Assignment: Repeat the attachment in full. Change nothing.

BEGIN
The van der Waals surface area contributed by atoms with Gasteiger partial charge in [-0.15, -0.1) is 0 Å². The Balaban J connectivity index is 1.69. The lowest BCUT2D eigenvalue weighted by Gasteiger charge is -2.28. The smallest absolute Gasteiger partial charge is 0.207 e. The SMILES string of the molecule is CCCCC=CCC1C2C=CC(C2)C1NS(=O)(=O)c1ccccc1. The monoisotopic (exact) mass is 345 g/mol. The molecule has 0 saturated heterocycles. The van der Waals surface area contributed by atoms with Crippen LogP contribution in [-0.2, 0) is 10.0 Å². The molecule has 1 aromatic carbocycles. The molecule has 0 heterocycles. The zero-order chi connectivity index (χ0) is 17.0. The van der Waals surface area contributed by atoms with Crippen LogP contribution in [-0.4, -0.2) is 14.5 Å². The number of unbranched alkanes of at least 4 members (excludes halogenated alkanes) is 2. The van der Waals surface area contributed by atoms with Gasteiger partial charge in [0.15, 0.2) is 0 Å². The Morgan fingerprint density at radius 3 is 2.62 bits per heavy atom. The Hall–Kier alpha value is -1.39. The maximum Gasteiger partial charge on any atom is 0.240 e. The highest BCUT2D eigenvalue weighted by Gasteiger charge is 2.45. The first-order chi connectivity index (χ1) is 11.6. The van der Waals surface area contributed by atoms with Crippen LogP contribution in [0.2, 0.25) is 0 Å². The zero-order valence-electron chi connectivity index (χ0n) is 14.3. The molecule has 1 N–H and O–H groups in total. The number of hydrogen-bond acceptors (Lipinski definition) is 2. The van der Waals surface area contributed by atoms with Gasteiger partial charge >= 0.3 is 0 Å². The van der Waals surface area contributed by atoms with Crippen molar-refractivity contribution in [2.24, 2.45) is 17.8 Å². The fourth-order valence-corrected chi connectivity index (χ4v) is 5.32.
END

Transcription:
The van der Waals surface area contributed by atoms with Gasteiger partial charge in [-0.15, -0.1) is 0 Å². The Balaban J connectivity index is 1.69. The lowest BCUT2D eigenvalue weighted by Gasteiger charge is -2.28. The smallest absolute Gasteiger partial charge is 0.207 e. The SMILES string of the molecule is CCCCC=CCC1C2C=CC(C2)C1NS(=O)(=O)c1ccccc1. The monoisotopic (exact) mass is 345 g/mol. The molecule has 0 saturated heterocycles. The van der Waals surface area contributed by atoms with Crippen LogP contribution in [-0.2, 0) is 10.0 Å². The molecule has 1 aromatic carbocycles. The molecule has 0 heterocycles. The zero-order chi connectivity index (χ0) is 17.0. The van der Waals surface area contributed by atoms with Crippen LogP contribution in [-0.4, -0.2) is 14.5 Å². The number of unbranched alkanes of at least 4 members (excludes halogenated alkanes) is 2. The van der Waals surface area contributed by atoms with Gasteiger partial charge in [0.15, 0.2) is 0 Å². The Morgan fingerprint density at radius 3 is 2.62 bits per heavy atom. The Hall–Kier alpha value is -1.39. The maximum Gasteiger partial charge on any atom is 0.240 e. The highest BCUT2D eigenvalue weighted by Gasteiger charge is 2.45. The first-order chi connectivity index (χ1) is 11.6. The van der Waals surface area contributed by atoms with Crippen LogP contribution in [0.2, 0.25) is 0 Å². The zero-order valence-electron chi connectivity index (χ0n) is 14.3. The molecule has 1 N–H and O–H groups in total. The number of hydrogen-bond acceptors (Lipinski definition) is 2. The van der Waals surface area contributed by atoms with Gasteiger partial charge >= 0.3 is 0 Å². The van der Waals surface area contributed by atoms with Crippen molar-refractivity contribution in [2.24, 2.45) is 17.8 Å². The fourth-order valence-corrected chi connectivity index (χ4v) is 5.32.